Mixed farming generally refers to arable and pastoral farming on the same farm. This practice can have significant benefits, particularly in terms of optimising land use and diversifying production. For example, livestock can be fed on crop residues and put out to pasture, with manure helping to maintain soil fertility and reduce reliance on chemical fertilisers.
While diversification of farming spreads the risk to farmers, they are still exposed to the potential risks which fall under both farming practices.
While arable, pastoral, and mixed are the most common types of farming in the UK, there are other types. These include:
- Horticulture farming. This is cultivating fruits, vegetables, and ornamental plants in fields or protective environments such as polytunnels and greenhouses. It can be large scale, such as in the case of some fenland tulip producers and hydroponic vertical farms, or it can be small scale (similar to market gardening, below). Protected cultivation has significant benefits, such as extending the growing season and reducing the risk from adverse weather.
- Viticulture farming. Viticulture is the production of grapes for wine production, mostly focused in the South and South-East of England. English wines have a growing reputation, particularly those using grapes that thrive in a cooler climate. The quality of each year’s vintage depends heavily on weather conditions, while effective pest management is also essential.
- Market gardening. Market gardening is the smaller-scale production of crops, often grown organically. These can include everything from fruit and vegetables to flowers and herbs. Market gardeners benefit from shorter supply chains, often opting to sell their produce at local markets or to local suppliers, such as restaurants or co-operatives.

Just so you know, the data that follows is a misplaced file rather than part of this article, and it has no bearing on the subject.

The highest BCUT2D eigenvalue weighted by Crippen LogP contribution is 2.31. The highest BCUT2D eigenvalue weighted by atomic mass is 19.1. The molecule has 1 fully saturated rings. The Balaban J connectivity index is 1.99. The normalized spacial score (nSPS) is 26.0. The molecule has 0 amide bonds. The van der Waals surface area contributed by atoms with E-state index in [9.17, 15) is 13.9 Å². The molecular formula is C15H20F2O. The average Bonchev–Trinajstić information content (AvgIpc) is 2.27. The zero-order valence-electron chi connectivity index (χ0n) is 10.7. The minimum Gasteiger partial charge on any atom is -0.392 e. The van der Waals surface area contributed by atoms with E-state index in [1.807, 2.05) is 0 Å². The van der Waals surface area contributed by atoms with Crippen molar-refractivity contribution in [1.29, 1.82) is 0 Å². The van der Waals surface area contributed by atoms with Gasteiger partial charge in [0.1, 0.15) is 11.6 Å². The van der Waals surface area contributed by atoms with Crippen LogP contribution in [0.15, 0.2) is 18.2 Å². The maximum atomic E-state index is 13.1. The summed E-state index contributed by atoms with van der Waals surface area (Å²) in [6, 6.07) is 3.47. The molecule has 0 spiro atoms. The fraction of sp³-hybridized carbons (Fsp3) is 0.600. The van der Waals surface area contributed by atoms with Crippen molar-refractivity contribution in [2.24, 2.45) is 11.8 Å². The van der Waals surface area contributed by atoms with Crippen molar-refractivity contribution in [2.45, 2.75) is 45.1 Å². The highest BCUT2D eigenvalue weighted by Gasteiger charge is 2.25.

Different types of farming face different risks. But, all types of farms need to consider general risks such as damage to machinery, cashflow issues due to customers’ late payment of invoices, or the risk of causing environmental damage to surrounding land and waterways.
In general, most farms will benefit from considering some or all of the below types of insurance for their farm. With the right insurance specialist, you can tailor cover for your business practices and risks.
- Farm insurance. A tailored policy can cover you against everything from damage to buildings and machinery to employers’ and public liability.
- Livestock insurance. This can cover you against risks such as animal infertility, all-risks mortality, worry of sheep or cattle and certain diseases.
- Environmental Impairment Liability Insurance. Cover for legal, clean-up and reinstatement costs after a pollution incident.
- Agricultural and horticultural credit insurance scheme. This protects you against customers who become insolvent or refuse to pay and can be tailored to cover all or individual customers.
- Landlords insurance, commercial property insurance, serviced accommodation insurance or insurance for a listed farm building. If you have diversified and are renting out a property, be it to a commercial business, a residential tenant, or as a type of holiday let, this insurance will protect your liabilities to your tenants/guests and your financial investment.
At Alan Boswell Group, we understand just how important the right insurance cover is for farms of all types. Our farming insurance experts are on hand to support and tailor agricultural insurance to suit you.
Find out more about how we can help here, or speak directly to an expert member of the team at 01603 218000.